Monday, August 23, 2010

A Short Trip To Delhi

Last week, Sadhana Devi and I flew to Delhi for our annual pilgrimage to the Foreign Registry Office in Gurgaon to renew our visas. In most circumstances, I’m not a fan of the national capital, much preferring Pune for its weather, friendlier atmosphere and all-around ambiance. Yet, for once, I have to say I found Delhi beautiful. It was the cleanest I have ever seen it and very green after the monsoon rains. Big, beautiful trees shade the wide boulevards of the central city. The usual debris has been removed from the roadsides and replaced by tidy landscaping; buildings have been newly painted; the long-awaited Metro system zips efficiently overhead and I could actually see blue sky above. I was impressed. This is the culmination of a multi-year facelift in preparation for the 2010 Commonwealth Games in October.

It’s amazing to see how much the city has changed in the five years I’ve been here. Those familiar with the old Delhi airport will remember a rundown facility more suited to a small, declining American town. Now, on your arrival, you’ll disembark at a magnificent new terminal comparable to any of the best in the world. (See photo to left.) A new, multi-lane expressway takes you into town, and traffic, while still bad during rush hour, moves smartly along at most other times. If you are adventurous, you will soon be able to take the sleek new Metro all the way to Gurgaon.

The local newspapers have been merciless in their criticism of the lack of progress and pervasive corruption accompanying the building campaign. Some of the venues might not be completed in time for the Games, but I’ve come to expect this. It’s a national sport to expose the underhanded dealings of officials and the newspapers have a keen eye for it, although from my perspective, what has been accomplished is amazing. The editorialists, while good at feeding the population's disgust for its politicians, are less skilled at proposing useful solutions. That’s how newspapers are.

Criticism is common in every country but I find educated Indians to be particularly inclined toward it, and very good at philosophizing, debate and argument. A noted local author titled one of his recent books, “The Argumentative Indian” and I think the title apt. Indians have high expectations for their country and whereas you may hear some Westerners characterize the country as fatalistic, it’s a mistaken portrayal. Modern India is shackled by some medieval traditions but it is also hungry for change. Young people see what other countries have done and are not satisfied with the half hearted effort that may have characterized the past. It’s a country proud of its heritage but disappointed when it fails to live up to what it could be. And, when disappointed, they aren’t shy about saying so!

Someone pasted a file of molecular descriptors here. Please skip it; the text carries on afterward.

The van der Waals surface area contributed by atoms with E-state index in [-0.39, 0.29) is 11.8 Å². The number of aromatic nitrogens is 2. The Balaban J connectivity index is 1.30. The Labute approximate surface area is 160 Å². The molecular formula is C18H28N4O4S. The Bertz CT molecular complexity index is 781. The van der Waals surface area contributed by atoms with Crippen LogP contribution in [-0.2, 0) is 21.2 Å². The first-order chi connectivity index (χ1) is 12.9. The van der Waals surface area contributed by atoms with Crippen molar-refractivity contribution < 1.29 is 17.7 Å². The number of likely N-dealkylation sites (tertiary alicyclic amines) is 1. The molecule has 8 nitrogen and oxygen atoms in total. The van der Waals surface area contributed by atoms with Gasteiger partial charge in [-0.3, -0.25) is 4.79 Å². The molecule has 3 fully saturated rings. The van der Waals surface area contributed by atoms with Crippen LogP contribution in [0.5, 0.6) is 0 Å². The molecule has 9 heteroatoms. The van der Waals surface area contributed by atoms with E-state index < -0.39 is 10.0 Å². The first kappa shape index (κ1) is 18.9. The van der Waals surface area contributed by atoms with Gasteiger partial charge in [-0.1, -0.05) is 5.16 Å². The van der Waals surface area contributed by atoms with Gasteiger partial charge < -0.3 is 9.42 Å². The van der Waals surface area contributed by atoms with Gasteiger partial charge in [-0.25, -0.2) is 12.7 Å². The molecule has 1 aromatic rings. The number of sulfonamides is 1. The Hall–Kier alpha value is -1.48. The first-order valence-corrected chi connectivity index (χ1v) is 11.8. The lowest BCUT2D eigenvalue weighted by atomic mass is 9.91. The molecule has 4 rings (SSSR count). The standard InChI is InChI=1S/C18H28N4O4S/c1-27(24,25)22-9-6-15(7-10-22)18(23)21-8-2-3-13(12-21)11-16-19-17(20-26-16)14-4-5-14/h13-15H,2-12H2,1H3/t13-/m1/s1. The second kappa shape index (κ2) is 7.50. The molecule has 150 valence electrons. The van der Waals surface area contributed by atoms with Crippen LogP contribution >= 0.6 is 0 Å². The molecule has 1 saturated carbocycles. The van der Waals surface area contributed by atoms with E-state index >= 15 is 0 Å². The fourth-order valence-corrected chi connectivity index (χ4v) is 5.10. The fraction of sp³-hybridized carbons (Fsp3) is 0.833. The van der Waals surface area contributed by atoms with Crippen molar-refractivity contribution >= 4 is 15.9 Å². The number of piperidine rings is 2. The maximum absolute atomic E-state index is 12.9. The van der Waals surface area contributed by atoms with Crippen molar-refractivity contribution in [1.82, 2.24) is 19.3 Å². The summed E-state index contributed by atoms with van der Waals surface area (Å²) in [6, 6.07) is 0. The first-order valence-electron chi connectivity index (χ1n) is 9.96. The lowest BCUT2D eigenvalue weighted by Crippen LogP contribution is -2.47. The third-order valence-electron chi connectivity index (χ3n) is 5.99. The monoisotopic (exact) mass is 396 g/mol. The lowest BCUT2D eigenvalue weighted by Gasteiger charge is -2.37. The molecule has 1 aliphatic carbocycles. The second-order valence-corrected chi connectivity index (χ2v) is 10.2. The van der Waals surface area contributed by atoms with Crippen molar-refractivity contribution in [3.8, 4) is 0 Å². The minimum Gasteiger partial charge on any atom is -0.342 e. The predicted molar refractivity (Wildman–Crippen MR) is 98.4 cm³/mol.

India lacks inspirational leadership. Politicians, with a few exceptions, are despised. Spiritual/religious leaders, while given traditional respect, are often dismissed by the young as irrelevant and suspect, with little to say to the modern Indian. Police and civil servants are perceived as corrupt and self serving. The figures admired are Bollywood superstars, sports heroes, a few scientists and writers, mega-industrialists, and technological entrepreneurs. It’s not much different than in America. These last two particularly are fast becoming the face of modern India. As Swami Kriyananda remarked, India has lost some of its spirituality in the last half century, but the change has been inevitable, and perhaps necessary, as the country focuses upon improving its material efficiency. As he also said, “It’s only a temporary phase. Spirituality resides in the soil.” It also corresponds with what Yogananda said about how Western souls are being born in India in this age in order to bring balance.

I love India, I really do, but there are a few things that get to me. Let me tell you about the Foreign Registry Office (FRO). It’s located in the “Mini-Secretariat” building on the outskirts of Gurgaon, a perfectly good example of soulless "Stalinesque" architecture but without the charm. I’ve written previously (May 2006) of my visits there and little has changed in the intervening years except now the elevators don’t work. The Mini-Secretariat is awful, which I find surprising because, on the whole, Gurgaon is a modern city with lots of attractive office towers, malls and beautiful residential districts. The Metropolitan Mall, where we have our Wishing Tree Boutique is pictured to the left. The Haryana government buildings are in sharp contrast.

Every year I make multiple visits Mr. Subhash’s office at the FRO in order to renew our Employment Visas. Two, three, or four visits per application is the norm. I never get it right the first time and this last visit was no different. Subhashji was very sorry (not really) but he had yet to receive approval (again!) from his superiors in Chandigarh (capital of Haryana) even though I had submitted my papers 60 days prior (two visits that time). Would I please return in a month or two or three? It’s the same thing every year. I wonder if this is what happens to foreigners around the world as I’ve been told America’s system can be pretty daunting too. Maybe all bureaucrats, whichtever their country, go to the same, bureaucrat school to learn the arts of delay and the infliction of frustration.